Get to know Esmeralda Conde Ruiz, an interdisciplinary composer, sound artist, and our 2022 Fellow.
November 26, 2022 | by Creative Armenia
Buzzing of the washing machine, whistling of passing-by cars, dangling of keychains – for most people, these are nuisances. For Esmeralda Conde Ruiz, however, these miscellaneous sounds are infinite sources of inspiration. An award-winning interdisciplinary composer and audiovisual artist from the United Kingdom, she has worked with numerous global artists including Yoko Ono, Olafur Eliasson, Nick Cave, and Matthew Herbert and directed massive-scale projects for the Tate Modern in London and Dresdner Philharmonie. All that would not be possible without her acute attention to sounds, voices, and noises that pass between most people’s ears.
A generous artist, Esmeralda Conde Ruiz let us listen into her world. Get to know our 2022 Creative Armenia-AGBU Fellow, her inspirations, what made her feature the Armenian language in her most recent creative work Cabin Fever, and more.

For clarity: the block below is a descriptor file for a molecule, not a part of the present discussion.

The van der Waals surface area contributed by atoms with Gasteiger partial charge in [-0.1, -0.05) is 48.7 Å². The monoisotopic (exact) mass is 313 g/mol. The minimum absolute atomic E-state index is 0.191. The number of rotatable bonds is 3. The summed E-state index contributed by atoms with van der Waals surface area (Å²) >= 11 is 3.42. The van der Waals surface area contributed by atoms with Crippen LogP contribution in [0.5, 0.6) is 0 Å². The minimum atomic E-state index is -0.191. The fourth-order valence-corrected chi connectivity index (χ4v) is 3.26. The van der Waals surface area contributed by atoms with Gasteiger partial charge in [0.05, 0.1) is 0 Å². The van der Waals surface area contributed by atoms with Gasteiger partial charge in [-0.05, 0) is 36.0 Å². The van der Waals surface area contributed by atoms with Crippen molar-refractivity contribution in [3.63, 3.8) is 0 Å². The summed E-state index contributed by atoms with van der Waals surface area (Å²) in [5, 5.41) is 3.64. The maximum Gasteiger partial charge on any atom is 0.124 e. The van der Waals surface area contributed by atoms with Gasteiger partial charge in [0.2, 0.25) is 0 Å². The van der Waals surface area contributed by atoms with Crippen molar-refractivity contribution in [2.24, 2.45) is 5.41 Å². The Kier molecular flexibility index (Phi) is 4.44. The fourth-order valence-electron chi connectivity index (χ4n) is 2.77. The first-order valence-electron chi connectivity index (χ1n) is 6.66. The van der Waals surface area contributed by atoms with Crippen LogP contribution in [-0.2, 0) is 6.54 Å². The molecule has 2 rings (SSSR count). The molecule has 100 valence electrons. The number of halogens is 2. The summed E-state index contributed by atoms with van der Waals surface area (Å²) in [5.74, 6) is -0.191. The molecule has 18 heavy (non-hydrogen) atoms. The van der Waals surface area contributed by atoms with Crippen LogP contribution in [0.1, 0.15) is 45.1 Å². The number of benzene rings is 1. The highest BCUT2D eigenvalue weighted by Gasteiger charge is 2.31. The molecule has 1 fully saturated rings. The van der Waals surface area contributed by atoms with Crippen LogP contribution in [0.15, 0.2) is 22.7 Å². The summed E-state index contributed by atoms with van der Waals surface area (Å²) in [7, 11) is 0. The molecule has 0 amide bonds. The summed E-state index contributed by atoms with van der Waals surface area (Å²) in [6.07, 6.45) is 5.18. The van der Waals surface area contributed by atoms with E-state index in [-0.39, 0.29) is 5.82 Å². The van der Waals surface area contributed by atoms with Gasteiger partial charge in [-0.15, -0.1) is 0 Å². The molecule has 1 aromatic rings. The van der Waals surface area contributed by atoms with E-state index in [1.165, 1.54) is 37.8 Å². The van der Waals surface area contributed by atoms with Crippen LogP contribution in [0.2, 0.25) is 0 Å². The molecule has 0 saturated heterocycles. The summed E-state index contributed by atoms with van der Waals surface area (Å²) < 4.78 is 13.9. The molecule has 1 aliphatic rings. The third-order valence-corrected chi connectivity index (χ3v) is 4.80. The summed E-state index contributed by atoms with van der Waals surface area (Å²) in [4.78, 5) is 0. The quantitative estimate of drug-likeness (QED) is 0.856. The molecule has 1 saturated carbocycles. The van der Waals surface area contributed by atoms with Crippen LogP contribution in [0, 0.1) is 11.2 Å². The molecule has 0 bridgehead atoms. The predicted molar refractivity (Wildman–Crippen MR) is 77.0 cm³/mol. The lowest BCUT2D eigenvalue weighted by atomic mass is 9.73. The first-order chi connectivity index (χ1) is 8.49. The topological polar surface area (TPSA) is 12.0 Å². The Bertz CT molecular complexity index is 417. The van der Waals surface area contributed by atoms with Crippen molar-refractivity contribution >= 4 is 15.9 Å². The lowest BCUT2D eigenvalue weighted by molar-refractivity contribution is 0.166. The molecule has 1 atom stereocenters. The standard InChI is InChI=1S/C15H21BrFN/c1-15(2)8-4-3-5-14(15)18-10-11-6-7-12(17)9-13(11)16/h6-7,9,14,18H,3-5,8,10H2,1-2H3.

Creative Armenia: Tell us a little about your journey of becoming an interdisciplinary composer and sound artist.
My journey was not straightforward. I have always worked in music but it took me a long time to find the corner where I felt I belonged. In music, there was always something essential missing to me: the visual component, concepts, and exploration of topics. I was lucky that I met many contemporary artists early on in my life and through them, I learned that there was a space where I could combine those needs.
The one constant thing in my journey though was the voice. I have always worked with human voices and choirs and my fascination with this particular human instrument has never failed me. Until today I don’t seem to get tired of it and explore as much as possible through the voice as material.
CA: Tell us about your creative inspirations – whether those are people, things, or phenomena – and what you have learned from them.
There are usually three things that inspire me: